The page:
Here is a comparison of these two Bibles:
Oxford: Standard 1769; words that have no equivalent in the original text are printed in italics.
Penguin: 1611, but with modern spelling and punctuation; no words are in italics.
In both editions
Oxford: The Translators to the Reader, a 36-page Introduction by Robert Carroll and Stephen Prickett, 121 pages of Notes on the books of the Bible, a four-page Glossary to the Notes and six maps printed over eleven pages.
Penguin: A 16-page Introduction by David Norton, 53 pages of Notes on the books of the Bible, five maps printed over seven pages - and 14 sheets of blank paper at the back!
The Oxford is double-column; the Penguin is single-column.
The Oxford is verse-by-verse; the Penguin is paragraphed.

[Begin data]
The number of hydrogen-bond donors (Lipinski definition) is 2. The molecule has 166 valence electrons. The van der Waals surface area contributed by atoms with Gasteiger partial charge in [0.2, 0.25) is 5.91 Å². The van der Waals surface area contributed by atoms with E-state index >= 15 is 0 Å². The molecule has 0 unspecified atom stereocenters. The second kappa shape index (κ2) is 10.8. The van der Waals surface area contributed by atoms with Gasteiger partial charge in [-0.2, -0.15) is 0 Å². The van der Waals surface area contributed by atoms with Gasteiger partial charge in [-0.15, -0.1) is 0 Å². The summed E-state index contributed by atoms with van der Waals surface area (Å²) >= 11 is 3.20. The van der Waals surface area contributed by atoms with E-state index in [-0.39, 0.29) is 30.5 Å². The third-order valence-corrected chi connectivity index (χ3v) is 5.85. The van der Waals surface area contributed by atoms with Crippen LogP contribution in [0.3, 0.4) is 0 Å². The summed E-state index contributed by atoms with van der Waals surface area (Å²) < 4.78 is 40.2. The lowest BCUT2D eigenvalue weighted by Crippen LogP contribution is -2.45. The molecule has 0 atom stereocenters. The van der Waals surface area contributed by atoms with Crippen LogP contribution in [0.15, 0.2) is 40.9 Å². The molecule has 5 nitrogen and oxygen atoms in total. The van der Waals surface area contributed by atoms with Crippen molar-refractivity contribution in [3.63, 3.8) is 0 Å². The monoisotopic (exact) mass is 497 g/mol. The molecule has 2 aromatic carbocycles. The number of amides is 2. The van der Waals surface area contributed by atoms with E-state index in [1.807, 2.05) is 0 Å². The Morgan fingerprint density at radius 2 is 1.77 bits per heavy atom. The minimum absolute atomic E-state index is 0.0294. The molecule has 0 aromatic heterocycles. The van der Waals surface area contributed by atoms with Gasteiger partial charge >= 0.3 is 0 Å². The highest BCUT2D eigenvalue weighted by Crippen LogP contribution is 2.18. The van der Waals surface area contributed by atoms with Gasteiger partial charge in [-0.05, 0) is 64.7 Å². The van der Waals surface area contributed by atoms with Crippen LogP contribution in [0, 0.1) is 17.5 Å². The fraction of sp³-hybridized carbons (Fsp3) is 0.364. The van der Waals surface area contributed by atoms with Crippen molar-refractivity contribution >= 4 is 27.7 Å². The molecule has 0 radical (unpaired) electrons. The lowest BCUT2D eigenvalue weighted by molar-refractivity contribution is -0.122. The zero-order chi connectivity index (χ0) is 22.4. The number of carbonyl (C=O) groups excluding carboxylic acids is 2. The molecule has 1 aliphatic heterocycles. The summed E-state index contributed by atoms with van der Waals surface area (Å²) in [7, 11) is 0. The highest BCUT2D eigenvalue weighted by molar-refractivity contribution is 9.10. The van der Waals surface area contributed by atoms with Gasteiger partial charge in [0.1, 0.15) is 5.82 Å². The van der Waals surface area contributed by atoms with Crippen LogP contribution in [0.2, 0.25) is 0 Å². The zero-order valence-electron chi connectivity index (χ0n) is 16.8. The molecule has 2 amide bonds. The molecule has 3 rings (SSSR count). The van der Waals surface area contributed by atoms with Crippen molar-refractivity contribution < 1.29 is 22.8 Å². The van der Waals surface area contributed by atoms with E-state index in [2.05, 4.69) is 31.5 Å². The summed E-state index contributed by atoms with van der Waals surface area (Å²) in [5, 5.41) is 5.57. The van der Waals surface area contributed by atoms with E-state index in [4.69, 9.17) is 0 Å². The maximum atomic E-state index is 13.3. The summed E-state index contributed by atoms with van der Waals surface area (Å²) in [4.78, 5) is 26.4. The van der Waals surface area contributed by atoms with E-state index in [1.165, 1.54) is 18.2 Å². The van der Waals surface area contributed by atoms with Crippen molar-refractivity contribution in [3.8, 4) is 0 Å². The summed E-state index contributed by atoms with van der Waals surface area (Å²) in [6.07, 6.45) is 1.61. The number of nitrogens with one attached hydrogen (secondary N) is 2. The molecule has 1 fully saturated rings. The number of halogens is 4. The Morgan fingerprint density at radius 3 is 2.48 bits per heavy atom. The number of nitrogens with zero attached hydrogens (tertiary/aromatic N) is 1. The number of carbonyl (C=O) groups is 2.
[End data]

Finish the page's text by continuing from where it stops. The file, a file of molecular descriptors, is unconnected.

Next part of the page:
Slightly larger in the Penguin than in the Oxford.
Oxford: 5 x 7 11/16 x 2 1/8 inches.
Penguin: 5 1/4 x 8 7/16 x 2 inches.
Oxford: 4 1/8 x 6 inches.
Penguin: 3 7/8 x 7 3/8 inches.
Lines per page
Oxford: 47 (7.83 lines per vertical inch).
Penguin: 48 (6.51 lines per vertical inch).
There is more space between the lines in the Penguin than in the Oxford.
Oxford: where the previous one ended.
Penguin: at the top of a page (with one exception) and usually on a right-hand page (with two exceptions).
Text sample (click on “Search inside this book”)
Excellent in both. It is a paradox that these cheapest of Bibles have the most opaque paper!
From the Introduction
Oxford: “The Bible is the basic book of our civilization. It holds a unique and exclusive status not merely in terms of the religious history of the western world but also in literary history and even in what might be called our collective cultural psyche.”
Penguin: “Experienced throughout life by generations of English-speakers, [the KJV] is at the heart of English-speaking religion and culture, shaping emotional history, law, language and literature. Whether or not one is a Christian, one cannot know what it means to be part of an English-speaking heritage without knowledge of the King James Bible.”